Xenia Xtra Series: Point 7 - As the UK economy struggles, observing market trends is more important than ever
In an uncertain economy, businesses face increased trading and credit risk. In this latest Xtra Series post, Roberto Simone, risk development executive at Xenia, outlines why it’s therefore important to remain observant of changes in marketplace behaviour.
In football, a striker’s work is defined by the goals they score in the penalty box. But the platform for that work comes from observing what’s going on outside the penalty box. A good striker sees and responds to events elsewhere on the pitch in order to be alert to goalscoring opportunities.
It’s exactly the same in business. While the goal is the profitable growth of your company, you can’t run a business of any size without observing what is going on in the outside world.
I wrote last month how monitoring and reviewing other companies’ performance provides a sound basis of risk management - and exactly the same applies to observing market trends and behaviours because they are bound to have ramifications for your business.
Fail to plan, plan to fail
The bread and butter of any business operation is how it responds to the outside world. Let’s take mergers and acquisitions (M&As) as an example.
M&As are usually an indication a market is consolidating because there is not enough liquidity or capital. Companies therefore look for opportunities to join forces or sell themselves to another business. So, by keeping up-to-date with M&As or any activity of that nature, you’re going to have the first handle of what’s going on in your industry, allowing your business to plan accordingly.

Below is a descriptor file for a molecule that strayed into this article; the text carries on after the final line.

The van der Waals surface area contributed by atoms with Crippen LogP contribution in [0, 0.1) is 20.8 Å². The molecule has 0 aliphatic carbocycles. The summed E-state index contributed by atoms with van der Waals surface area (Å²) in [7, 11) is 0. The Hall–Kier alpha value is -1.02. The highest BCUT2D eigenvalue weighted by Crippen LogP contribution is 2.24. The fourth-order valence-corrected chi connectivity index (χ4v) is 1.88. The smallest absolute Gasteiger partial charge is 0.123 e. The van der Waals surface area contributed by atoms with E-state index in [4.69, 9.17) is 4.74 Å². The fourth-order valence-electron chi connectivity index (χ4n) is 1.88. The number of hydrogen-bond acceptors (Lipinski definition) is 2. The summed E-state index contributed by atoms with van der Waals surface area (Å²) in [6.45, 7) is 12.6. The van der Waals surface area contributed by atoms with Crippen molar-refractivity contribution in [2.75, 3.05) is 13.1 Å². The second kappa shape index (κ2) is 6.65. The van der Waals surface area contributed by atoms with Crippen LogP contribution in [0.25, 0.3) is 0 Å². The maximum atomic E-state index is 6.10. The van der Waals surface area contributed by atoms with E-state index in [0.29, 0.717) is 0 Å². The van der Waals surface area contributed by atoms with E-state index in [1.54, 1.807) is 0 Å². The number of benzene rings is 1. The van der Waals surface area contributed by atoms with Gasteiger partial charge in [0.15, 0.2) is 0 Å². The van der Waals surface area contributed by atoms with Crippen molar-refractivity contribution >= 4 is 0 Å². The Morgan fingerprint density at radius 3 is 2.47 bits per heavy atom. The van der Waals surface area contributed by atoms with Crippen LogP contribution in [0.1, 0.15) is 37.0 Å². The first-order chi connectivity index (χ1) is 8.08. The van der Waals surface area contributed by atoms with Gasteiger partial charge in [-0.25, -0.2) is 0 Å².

Observing market trends is also particularly important in the current UK economy, which is the most challenging we have seen in recent times. Inflation is at a 41-year high, while interest rates recently saw their biggest increase in 33 years. All the while, global supply chains continue to be disrupted.
These elements often go hand in hand, so being observant of economic fluctuations is clearly an important factor in how a business performs and conducts itself: including how it manages its credit risk, how it budgets, how it competes, how it grows and how it expands.
A business with a handle on these economic risk factors is likely to be OK, or at the very least it will have enough information to make decisions factoring in difficulties and challenges. Having these difficult conversations, formulating a strategy and putting a plan in place is half the battle.
But as I’ve said before in this series, it’s not just about preparing for the worst-case scenario. Being a keen observer of market trends and behaviours can open a business up to new strategies and opportunities. If GDP growth is low, for example, how little growth has there been in your sector or industry? Is it worth persevering with, or is it time to look overseas into markets which are actually seeing meaningful growth?
The principles of business are simple: take advantage of the opportunities but mitigate the risks.
The key to this is to not get complacent and always be observant of market trends. If you’re not observant you run the risk of not seeing that opportunity, or picking up information that might influence the way in which you trade going forward.
So by monitoring the markets you’re trading in, you put yourself in a position where if disruption does come your way, you are able to navigate the choppy waters and emerge in a position of strength.
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